Boyd’s journey as an environmentalist began in 1992 when he started working at the Sierra Legal Defence Fund (now Ecojustice) as an environmental lawyer. He brought lawsuits against government actors to hold them accountable to their own environmental laws. Five years later, he became the Executive Director of Sierra Legal Defence Fund. He describes the 1990s as a period of great optimism, coinciding with the Rio Earth Summit, the United Nations Framework Convention on Climate Change (UNFCCC), and Canadian global leadership in the fight against climate change. However, he later realized that litigation could not solve all problems. This epiphany drove him to examine in detail the various environmental policies in Canada (from federal to municipal levels) and publish a book titled Unnatural Law: Rethinking Canadian Environmental Law and Policy (2003).

Through what he describes as “a series of strange coincidences”, Boyd was appointed as special advisor on sustainability to Canadian Prime Minister Paul Martin. Though the role was not without challenges, he maintains it was an enlightening experience as he achieved a new understanding of how environmental law and policy actually work. His presence in the public sector was not limited to Ottawa but was also felt in Vancouver as he co-chaired Vancouver’s Greenest City 2020 initiative with Mayor Gregor Robertson.

Otter in the water
Sea otters. Photo by mana5280 on Unsplash. Free to use under Unsplash License.

Have We Passed the Point of No Return?

For a person known for his optimism whilst tackling pressing environmental issues, Boyd confesses that he did feel discouraged as an environmentalist for a short period of time but credits his daughter for restoring his optimism. To remind people that it is not all doom and gloom in the space of environmental justice, he captured many success stories in The Optimistic Environmentalist (2015).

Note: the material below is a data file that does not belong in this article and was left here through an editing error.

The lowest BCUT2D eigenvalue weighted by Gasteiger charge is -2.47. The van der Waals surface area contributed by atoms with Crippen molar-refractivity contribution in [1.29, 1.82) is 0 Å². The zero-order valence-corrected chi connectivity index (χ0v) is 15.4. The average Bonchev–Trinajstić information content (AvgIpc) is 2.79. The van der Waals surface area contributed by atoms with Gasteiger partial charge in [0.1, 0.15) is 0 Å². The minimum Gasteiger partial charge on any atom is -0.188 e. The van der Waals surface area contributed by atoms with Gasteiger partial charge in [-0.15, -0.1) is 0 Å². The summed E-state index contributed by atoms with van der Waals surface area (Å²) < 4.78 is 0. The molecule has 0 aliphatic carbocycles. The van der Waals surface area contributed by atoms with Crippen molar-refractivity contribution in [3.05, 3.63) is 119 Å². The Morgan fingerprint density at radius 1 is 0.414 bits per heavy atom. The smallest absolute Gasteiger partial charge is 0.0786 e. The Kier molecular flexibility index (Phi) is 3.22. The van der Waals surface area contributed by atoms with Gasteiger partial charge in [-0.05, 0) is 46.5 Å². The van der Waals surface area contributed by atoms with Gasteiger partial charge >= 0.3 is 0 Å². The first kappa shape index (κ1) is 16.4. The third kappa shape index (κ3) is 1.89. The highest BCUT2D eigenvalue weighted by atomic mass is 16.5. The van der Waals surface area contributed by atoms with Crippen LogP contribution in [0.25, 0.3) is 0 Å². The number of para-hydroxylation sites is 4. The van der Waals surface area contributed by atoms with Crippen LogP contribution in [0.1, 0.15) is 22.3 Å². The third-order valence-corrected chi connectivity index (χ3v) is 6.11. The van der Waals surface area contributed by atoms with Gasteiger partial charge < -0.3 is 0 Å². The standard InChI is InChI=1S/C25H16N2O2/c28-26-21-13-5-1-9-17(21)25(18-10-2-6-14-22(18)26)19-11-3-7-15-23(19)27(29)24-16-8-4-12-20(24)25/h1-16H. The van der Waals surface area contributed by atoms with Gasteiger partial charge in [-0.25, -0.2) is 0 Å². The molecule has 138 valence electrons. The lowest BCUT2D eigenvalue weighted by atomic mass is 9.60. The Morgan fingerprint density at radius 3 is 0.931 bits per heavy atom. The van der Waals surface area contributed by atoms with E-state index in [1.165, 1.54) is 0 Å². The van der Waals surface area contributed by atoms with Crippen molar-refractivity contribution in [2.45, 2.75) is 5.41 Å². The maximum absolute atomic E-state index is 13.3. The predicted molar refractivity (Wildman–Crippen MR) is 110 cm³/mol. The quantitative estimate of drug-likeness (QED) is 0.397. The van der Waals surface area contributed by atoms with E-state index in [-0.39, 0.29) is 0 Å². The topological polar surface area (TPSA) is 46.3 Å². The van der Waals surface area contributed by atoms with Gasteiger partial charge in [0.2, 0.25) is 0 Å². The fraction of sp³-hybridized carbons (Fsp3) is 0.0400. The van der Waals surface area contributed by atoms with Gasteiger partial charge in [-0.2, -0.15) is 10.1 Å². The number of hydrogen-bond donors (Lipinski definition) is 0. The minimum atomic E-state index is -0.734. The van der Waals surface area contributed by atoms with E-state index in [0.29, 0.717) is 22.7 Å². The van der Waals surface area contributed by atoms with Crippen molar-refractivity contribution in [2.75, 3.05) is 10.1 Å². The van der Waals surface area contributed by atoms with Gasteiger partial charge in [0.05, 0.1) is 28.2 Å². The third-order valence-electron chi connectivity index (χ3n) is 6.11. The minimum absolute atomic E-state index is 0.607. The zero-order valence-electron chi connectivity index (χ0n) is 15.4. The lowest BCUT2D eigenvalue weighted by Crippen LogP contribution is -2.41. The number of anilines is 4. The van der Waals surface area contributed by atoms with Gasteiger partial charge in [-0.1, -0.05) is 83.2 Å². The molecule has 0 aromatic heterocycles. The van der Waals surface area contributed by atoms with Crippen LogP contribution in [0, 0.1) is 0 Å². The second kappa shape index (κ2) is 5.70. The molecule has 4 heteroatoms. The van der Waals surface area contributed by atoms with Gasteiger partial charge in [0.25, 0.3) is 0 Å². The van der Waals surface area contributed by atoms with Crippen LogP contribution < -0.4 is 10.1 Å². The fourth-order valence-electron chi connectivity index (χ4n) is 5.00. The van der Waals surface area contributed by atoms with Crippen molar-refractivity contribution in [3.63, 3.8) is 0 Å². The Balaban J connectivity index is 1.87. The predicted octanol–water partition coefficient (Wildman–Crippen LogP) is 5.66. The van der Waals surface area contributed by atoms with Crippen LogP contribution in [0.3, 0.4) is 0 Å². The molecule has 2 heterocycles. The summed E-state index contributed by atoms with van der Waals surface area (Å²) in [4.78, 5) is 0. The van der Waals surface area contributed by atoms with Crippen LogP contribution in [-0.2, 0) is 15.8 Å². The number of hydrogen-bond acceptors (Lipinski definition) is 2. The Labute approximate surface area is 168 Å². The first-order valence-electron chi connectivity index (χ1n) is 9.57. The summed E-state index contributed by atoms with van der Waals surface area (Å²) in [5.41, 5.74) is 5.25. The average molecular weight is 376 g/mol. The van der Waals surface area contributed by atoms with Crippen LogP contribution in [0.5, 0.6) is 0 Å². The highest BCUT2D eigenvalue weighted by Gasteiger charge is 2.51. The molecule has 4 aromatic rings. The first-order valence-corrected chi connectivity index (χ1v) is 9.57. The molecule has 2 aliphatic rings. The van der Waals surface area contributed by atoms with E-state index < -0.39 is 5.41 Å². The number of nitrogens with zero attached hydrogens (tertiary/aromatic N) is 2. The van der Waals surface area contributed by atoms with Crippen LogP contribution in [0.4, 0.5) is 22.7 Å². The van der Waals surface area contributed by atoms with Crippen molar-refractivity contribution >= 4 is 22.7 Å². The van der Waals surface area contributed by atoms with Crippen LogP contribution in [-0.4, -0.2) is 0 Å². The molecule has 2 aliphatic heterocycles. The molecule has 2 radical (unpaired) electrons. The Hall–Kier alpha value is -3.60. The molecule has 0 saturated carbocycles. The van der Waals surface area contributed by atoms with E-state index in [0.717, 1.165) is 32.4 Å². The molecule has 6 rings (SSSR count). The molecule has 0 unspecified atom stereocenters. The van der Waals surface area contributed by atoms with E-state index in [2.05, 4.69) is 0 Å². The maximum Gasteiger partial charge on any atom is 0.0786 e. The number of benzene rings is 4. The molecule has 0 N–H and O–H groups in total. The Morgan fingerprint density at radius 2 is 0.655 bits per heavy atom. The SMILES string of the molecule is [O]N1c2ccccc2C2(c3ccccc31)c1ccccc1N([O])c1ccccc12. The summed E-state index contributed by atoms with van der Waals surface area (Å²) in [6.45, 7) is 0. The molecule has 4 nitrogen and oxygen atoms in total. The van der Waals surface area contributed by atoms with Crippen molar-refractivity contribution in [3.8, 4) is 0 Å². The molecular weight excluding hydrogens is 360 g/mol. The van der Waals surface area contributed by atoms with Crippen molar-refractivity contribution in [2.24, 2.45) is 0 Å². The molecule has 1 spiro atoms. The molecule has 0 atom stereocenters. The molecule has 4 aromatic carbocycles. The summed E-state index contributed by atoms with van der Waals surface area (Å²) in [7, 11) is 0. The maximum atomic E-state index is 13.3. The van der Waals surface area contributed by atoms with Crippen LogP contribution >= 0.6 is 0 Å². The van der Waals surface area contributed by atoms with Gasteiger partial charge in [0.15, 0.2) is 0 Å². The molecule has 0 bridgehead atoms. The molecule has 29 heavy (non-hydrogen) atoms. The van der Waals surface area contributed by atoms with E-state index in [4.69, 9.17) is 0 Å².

An example is the recovery of sea otters on the west coast of Canada after the last remaining sea otter was killed in 1929 on Vancouver Island for fur trade. Thanks to protective laws and the efforts of scientists who transplanted 89 Alaskan sea otters to the west coast of Vancouver Island, the current population is estimated to exceed 8,100.

Earth from space
Image of earth from space. Photo by NASA on Unsplash. Free to use under Unsplash License.

Another success story is the recovery of the earth’s ozone layer. This global crisis, caused by emissions of chlorofluorocarbons (CFCs), was remedied on an unprecedented scale following the Montreal Protocol as nations across the globe were unified in action.

A takeaway from Boyd’s inspiring work is that the earth can heal if every nation unifies in action and recognizes the human right to live in a healthy environment as a fundamental right.

Referring to the Schopenhauer’s “stages of truth,” Boyd believes that every successful idea goes through the stages of ridicule, then discussion, and finally adoption. In fact, Boyd’s tenacious advocacy for the right to a healthy environment to be recognized has yielded fruit. On 28 July 2022, the United Nations General Assembly (UNGA) unanimously affirmed a clean, healthy, and sustainable environment as a human right for all. Whilst this resolution is not legally binding, it serves as a catalyst for action much like the UNGA resolution on the human rights to water and sanitation in 2010. Boyd remains optimistic that UNGA’s recent declaration will change the nature of international human rights law and empower ordinary people to hold their governments accountable in a way that is very powerful”.

You can watch Silver Donald Cameron’s 2012 interview of David Boyd on The Green Interview website, which contains interviews with more than 100 environmental thinkers, defenders, lawyers and activists around the world, along with feature-length documentary films about struggles for environmental rights.

  • Centre for Law and the Environment
Headshot Shona Anne Thomas

Shona Anne Thomas

Allard LLM Candidate

Shona Anne Thomas is a LLM (CL) student at the Peter A. Allard School of Law at UBC. She graduated the University of Liverpool with a Bachelor of Laws with Honours and was admitted as a barrister to the Bar of England and Wales in 2016. Prior to attending Allard, Shona practiced corporate and commercial litigation as a Senior Associate at Lee Hishammuddin Allen & Gledhill in Kuala Lumpur, Malaysia.